Let’s assume you are a good umpire, even an exceptional umpire. You do well on association exams and know your mechanics. Nevertheless, do you think you are doing all you can to be a truly great umpire? Find out what it takes.
Is your head always one full head above the catcher’s head? Your feet should be wider than shoulder-width apart with your knees flared out rather than placing your feet egregiously wider than your ankles.
Do you have a personal “locking mechanism” to assure that your stance isn’t dropping as the game progresses? Is your butt above your knees and forming an upside down “V” in your crotch area? Are you positioned in the “slot” between the batter and the catcher?
Do you have good pelvic positioning with your navel facing the outside front corner of the plate? Make sure your “slot foot” is pointed directly at the pitcher. Be sure your back foot is angled about 45 degrees away from the catcher to ensure good clearance for the catcher. Keep your arms and elbows close to your body.
Your eyes should be level with your head and shoulders square to the pitcher with up to 80 percent of your weight forward. Your inside ear should be approximately on the black at the inside corner of the plate with your head outside the periphery of the strike zone as you look down and through the strike zone. Avoid “tunnel vision” with your eyes fixated ahead as the ball passes through the tunnel, but do track the ball to the glove with your eyes.
Your stance must be comfortable and balanced and you must see the outside corner “money pitch” with both eyes seeing the pitch as our self-help test ensures.
Self-help vision test
Take a copy of Referee and place it on the ground just off the outside corner of the plate. It is preferable to perform this test the first time at a vacant field or in a private area. Drop to your exact set position as you would for calling pitches and close your inside eye.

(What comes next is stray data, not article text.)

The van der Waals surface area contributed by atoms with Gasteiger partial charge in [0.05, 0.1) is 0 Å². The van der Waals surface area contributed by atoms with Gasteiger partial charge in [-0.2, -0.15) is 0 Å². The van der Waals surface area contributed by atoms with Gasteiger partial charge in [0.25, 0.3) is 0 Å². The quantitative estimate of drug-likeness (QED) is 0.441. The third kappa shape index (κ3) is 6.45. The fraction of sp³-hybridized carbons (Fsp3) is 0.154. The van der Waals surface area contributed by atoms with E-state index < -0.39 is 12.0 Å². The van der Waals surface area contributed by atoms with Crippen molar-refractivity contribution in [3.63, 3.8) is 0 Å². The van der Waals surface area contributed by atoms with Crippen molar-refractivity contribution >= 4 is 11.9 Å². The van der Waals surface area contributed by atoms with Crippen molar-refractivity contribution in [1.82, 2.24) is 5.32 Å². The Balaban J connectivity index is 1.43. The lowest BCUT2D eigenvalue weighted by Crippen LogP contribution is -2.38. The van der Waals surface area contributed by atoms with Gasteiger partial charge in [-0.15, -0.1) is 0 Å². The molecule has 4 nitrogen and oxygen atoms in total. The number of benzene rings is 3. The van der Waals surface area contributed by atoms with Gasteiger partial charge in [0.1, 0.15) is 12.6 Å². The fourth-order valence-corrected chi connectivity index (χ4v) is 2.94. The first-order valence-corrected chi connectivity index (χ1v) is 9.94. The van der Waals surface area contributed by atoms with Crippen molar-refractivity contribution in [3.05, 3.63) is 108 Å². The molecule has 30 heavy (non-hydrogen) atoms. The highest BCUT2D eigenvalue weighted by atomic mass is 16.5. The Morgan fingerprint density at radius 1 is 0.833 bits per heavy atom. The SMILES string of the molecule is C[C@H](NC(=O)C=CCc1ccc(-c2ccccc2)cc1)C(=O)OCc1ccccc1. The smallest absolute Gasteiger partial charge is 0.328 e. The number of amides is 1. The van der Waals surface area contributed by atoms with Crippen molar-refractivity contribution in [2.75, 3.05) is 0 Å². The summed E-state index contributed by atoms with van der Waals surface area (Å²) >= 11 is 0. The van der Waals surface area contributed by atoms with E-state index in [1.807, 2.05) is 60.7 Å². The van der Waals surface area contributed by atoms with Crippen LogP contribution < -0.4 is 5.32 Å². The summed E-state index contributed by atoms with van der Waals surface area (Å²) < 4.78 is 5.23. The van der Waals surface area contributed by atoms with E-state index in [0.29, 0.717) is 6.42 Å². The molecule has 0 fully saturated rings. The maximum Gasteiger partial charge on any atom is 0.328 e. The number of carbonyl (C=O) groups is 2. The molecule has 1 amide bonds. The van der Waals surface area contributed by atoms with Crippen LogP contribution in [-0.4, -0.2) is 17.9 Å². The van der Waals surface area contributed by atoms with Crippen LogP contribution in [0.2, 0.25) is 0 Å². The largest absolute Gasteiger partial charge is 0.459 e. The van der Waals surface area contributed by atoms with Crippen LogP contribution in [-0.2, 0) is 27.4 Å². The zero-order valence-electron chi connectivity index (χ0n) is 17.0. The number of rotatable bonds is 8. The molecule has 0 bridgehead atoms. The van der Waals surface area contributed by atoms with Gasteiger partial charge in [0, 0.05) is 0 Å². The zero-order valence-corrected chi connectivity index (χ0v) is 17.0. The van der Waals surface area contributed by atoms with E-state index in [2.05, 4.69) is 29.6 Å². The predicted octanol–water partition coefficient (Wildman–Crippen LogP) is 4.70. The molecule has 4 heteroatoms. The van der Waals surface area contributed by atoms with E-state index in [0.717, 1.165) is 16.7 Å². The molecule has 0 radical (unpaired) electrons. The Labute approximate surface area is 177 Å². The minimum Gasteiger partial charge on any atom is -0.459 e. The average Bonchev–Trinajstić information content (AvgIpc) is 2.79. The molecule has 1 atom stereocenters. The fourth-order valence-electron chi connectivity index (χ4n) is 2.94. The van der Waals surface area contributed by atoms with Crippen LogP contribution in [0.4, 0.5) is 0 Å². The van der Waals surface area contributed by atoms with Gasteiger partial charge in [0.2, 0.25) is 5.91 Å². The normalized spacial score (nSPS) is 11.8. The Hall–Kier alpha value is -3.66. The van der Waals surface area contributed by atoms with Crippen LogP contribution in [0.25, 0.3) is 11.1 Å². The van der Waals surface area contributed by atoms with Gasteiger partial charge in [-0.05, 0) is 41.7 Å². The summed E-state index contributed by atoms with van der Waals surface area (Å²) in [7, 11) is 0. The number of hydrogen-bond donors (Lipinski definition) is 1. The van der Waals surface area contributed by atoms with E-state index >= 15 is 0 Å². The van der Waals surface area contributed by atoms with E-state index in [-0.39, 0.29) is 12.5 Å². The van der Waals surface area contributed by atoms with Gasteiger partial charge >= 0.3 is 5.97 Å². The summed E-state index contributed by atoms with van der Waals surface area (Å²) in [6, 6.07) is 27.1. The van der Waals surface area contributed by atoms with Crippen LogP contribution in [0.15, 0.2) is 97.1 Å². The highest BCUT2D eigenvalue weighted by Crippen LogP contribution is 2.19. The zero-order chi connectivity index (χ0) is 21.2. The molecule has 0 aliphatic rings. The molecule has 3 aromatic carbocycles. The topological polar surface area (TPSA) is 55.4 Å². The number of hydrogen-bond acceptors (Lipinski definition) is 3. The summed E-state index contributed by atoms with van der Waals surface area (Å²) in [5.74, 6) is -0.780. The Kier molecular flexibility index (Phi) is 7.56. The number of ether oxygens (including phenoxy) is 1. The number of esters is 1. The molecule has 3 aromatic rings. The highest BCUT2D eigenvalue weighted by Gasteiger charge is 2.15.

Up to 50 percent of umpires will find that Referee disappears. That means you are seeing the outside corner money pitch at the batter’s knees only with your inside eye. In some cases your nose will be blocking your view.
Keeping your inside eye closed, turn your head slowly toward the outside corner until your copy of Referee miraculously appears. After opening your inside eye you are guaranteed to be seeing that troublesome outside corner pitch with both eyes.
Familiarize yourself with the self-help test and do periodic tests during the game to be sure you are seeing the outside corner pitch with both eyes.
Six steps to calling a pitch
There are six critical steps to calling a pitch, which include: On the rubber (be alert for the pitch); get set (drop into your set position); track (pick up the ball at the release point and track the pitch); read (make a preliminary judgment on the status of the pitch); hold (allow the ball to strike the catcher’s glove before making your final judgment on the pitch); and call it (announce your final decision on the pitch and signal strikes with a professional signal).
Eliminate game interrupters
Strive to eliminate game interrupters from your umpiring. Start by securing enough balls to keep the game moving. If the plate umpire runs out of balls and holds his or her palms toward the sky with a quizzical look, that foolish looking umpire is at fault for not securing enough game balls to assure continuous play.
The plate umpire must start the game with at least three alternate balls in his or her possession. Increasingly, umpires are wearing two ball bags to carry alternate balls. Alternate balls do not have to be new balls but must be game-ready balls in good condition.
Do not interrupt the flow of the game by calling time to brush a few particles of dirt off the plate. Wait for an opportune time such as after a foul ball or between batters to brush the plate.
However, do brush the plate even if it is clean when the catcher has been struck by a hard foul ball to allow her time to recover. Bases other than home plate should rarely be brushed unless the base is not visible or your UIC has a different opinion.
Do not make a production of walking to a bench to announce substitute players from the opposing team or stand there as the scorekeeper writes in the changes. After conferring with the coach, from the plate area loudly call, “Number 36 S. Jones is batting for number 44 B. Brown in the number six batting position.”
Using only numbers when announcing substitutions is asking for trouble. Remember, other than NCAA, there is no penalty for incorrect numbers, but there may be penalties for incorrect players. Ask the person making any change to confirm the change with the opposing scorekeeper.
In a facility with a press box, use hand signals for changes and provide numbers and batting positions to the official scorer.
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